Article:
You may already know this, but when you compile one of your .NET projects into an executable, it is actually translated into something called Intermediate Language, or IL. If you were to take a look at it, it would look a lot like assembly language and it is this that the Common Language Runtime (CLR) executes using the Just in Time compiler (JIT). Phew – that was a lot of acronyms for one sentence so for a reprieve, let’s see what I am referring to, before I continue:
002E0472 xor edx,edx
002E0474 mov dword ptr [ebp-40h],edx
002E0477 xor edx,edx
002E0479 mov dword ptr [ebp-44h],edx
002E047C mov dword ptr [ebp-48h],0
002E0483 mov dword ptr [ebp-4Ch],0
Pretty obscure if you’re not used to seeing this kind of thing right? Along the left column are the addresses in the memory space. The next column is the IL instruction: xor mean exclusive or (check out your logic rules!) and mov means to move values between either registers (think of a fixed number of variables, if you like, or memory locations). This isn’t a how-to on IL, so I won’t say much more for fear of really exposing my ignorance!
Anyway, something I recently realised is that you can see the IL for your code and can step through it using the debugger which makes or some interesting situations. For example, if I write a program which loops an integer variable from 0 to 4, printing the value on the screen, using two different types of loop, will the compiler realise and generate the same IL? Let’s find out and at the same time, allow me to show you how to use this interesting feature of the Visual Studio toolkit. I’m running the latest 2017; to follow along, start-up VS, select a .NET Framework console application and paste the following code in:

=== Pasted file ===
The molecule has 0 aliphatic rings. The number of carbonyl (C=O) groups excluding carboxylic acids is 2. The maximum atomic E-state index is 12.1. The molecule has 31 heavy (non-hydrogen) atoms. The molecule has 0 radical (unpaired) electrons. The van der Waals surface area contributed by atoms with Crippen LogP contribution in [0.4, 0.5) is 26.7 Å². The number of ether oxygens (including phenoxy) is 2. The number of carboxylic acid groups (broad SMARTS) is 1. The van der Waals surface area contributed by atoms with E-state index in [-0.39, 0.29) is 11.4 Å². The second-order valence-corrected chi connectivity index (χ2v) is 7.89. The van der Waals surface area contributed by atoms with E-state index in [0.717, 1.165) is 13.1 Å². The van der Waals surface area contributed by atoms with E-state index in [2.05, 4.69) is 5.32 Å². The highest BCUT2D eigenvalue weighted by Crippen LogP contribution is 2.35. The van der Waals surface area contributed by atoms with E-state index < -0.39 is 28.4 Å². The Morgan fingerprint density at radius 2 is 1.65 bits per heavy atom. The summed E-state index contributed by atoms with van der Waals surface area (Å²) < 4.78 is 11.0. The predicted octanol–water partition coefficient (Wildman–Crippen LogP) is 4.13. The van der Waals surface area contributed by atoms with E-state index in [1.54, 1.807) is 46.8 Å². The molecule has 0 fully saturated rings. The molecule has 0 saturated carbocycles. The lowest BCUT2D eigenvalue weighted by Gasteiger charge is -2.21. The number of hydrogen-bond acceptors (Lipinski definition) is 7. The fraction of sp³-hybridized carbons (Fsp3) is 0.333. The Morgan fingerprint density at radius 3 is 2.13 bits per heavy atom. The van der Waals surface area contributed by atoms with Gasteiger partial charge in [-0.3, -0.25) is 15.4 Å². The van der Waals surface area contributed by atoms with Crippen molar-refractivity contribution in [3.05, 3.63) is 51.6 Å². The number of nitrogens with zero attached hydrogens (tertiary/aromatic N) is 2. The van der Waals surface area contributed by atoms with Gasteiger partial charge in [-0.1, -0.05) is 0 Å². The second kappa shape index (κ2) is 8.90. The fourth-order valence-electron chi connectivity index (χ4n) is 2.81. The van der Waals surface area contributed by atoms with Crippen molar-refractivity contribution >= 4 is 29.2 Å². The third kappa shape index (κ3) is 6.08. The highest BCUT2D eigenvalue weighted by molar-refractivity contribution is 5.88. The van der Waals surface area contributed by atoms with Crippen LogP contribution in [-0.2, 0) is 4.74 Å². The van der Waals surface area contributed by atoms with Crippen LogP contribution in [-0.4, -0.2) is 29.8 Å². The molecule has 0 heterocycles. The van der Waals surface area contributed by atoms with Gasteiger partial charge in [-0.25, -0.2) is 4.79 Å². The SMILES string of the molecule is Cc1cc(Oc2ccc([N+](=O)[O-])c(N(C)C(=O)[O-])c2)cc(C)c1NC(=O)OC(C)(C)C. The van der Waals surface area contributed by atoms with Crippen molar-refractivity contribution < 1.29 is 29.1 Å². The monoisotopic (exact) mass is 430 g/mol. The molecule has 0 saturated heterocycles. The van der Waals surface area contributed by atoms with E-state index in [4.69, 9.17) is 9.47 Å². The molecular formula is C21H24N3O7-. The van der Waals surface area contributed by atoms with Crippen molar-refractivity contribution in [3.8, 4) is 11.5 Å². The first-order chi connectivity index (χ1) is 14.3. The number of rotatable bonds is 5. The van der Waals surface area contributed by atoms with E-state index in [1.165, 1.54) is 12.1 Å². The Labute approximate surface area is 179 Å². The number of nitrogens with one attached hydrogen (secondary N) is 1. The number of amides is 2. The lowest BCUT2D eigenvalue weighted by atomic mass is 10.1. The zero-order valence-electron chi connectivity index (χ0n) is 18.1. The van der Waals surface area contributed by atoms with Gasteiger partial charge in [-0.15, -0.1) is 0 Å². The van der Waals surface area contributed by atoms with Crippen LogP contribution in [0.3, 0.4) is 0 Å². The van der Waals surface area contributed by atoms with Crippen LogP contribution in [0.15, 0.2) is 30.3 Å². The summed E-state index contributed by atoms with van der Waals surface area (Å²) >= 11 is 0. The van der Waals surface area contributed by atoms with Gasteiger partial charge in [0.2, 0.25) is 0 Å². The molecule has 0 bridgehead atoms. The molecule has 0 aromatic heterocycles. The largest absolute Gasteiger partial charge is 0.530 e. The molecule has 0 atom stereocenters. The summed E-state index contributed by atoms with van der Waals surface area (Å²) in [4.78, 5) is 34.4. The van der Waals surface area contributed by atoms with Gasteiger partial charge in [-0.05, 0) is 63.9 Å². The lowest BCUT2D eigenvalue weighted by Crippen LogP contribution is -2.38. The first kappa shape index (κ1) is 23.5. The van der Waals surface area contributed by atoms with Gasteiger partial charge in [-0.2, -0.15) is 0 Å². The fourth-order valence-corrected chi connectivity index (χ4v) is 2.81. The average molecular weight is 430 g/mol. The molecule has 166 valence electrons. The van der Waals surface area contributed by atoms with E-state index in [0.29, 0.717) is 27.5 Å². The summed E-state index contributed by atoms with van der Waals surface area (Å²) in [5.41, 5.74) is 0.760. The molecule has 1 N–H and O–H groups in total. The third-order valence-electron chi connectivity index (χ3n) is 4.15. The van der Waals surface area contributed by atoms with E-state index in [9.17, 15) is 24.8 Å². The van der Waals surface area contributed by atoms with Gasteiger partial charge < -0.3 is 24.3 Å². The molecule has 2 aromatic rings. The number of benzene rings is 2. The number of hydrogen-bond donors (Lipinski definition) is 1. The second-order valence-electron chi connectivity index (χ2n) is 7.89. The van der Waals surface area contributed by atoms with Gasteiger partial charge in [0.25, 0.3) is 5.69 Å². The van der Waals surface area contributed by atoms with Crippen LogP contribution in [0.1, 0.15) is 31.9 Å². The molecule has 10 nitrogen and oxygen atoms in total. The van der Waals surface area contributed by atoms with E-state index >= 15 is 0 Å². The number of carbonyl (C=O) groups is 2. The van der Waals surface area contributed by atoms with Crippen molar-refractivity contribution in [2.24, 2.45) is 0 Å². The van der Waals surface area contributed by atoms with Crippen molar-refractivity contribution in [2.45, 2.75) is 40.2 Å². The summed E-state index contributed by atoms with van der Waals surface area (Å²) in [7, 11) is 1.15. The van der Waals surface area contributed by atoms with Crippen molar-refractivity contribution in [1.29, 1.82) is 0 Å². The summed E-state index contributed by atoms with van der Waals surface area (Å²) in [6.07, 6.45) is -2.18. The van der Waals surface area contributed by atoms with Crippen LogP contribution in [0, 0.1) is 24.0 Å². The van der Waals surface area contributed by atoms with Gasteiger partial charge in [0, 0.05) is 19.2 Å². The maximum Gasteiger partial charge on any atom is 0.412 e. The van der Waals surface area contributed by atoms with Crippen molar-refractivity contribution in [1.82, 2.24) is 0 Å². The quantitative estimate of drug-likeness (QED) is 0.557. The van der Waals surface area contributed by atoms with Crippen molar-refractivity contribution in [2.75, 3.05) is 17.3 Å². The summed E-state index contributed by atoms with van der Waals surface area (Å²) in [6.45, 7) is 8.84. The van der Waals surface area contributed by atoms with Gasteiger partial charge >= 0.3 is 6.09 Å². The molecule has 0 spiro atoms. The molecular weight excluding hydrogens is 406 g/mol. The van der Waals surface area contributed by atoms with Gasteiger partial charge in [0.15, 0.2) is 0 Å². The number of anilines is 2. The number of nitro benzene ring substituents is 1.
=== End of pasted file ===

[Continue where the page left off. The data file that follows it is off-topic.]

static void Main(string args)
for (int i = 0; i < 5; i++)
int j = 0;
while (j < 5)
Next, place a break point onto line 9 – the start of the for loop – press F5 and we’ll be ready to begin.
You should now have started your program in debugging mode which will open up more options in the Debug menu so select Debug > Windows > Disassembly. If everything is working as expected, you should see the following:
To step through it, just use your usual debugging F keys such as F10 to move to the next statement. From here, you can stop reading and explore but I took a little look at some of the output and made some observations that you might find useful, drawing on my own experiences when I used to write assembly language programs. Note, therefore, I might be wrong about some of my ideas – I haven’t looked any of this up because I am out of Internet range for a few days 🙂
Here’s the code produced with the for loop on the left and the while loop to the right:
- In my two contrived examples, the produced code is remarkably similar. The only real difference is that there is an extra instruction (NOP) in the for loop.
- Those NOPs are known as no operations which is a fancy way of saying do nothing – literally. I’m not sure why these are there. Is it that certain instructions need to start on particular memory boundaries (like addresses divisible by 2) or is it a direct representation for the braces?
- Setting variables to zero seems to employ using xor to zero the bits. I’m guessing this must be faster than some code of mov register,0.
- To output strings to the console window, you do this: call 6C43777C. The instruction before must be about setting up what to print.
- You can see where it is comparing values to 5 to decide whether to continue or not. See the two types of cmp instruction – one comparing with 5 and the other 0. I am not sure why it is doing things this way – can’t you just compare to 5 and be one with it?
I’m sure you could glean a whole lot more about how the compiler works or what these instructions really mean so there’s plenty for you to follow up on if you are so inclined.
Written by Stephen Moon
email: stephen at logicalmoon.com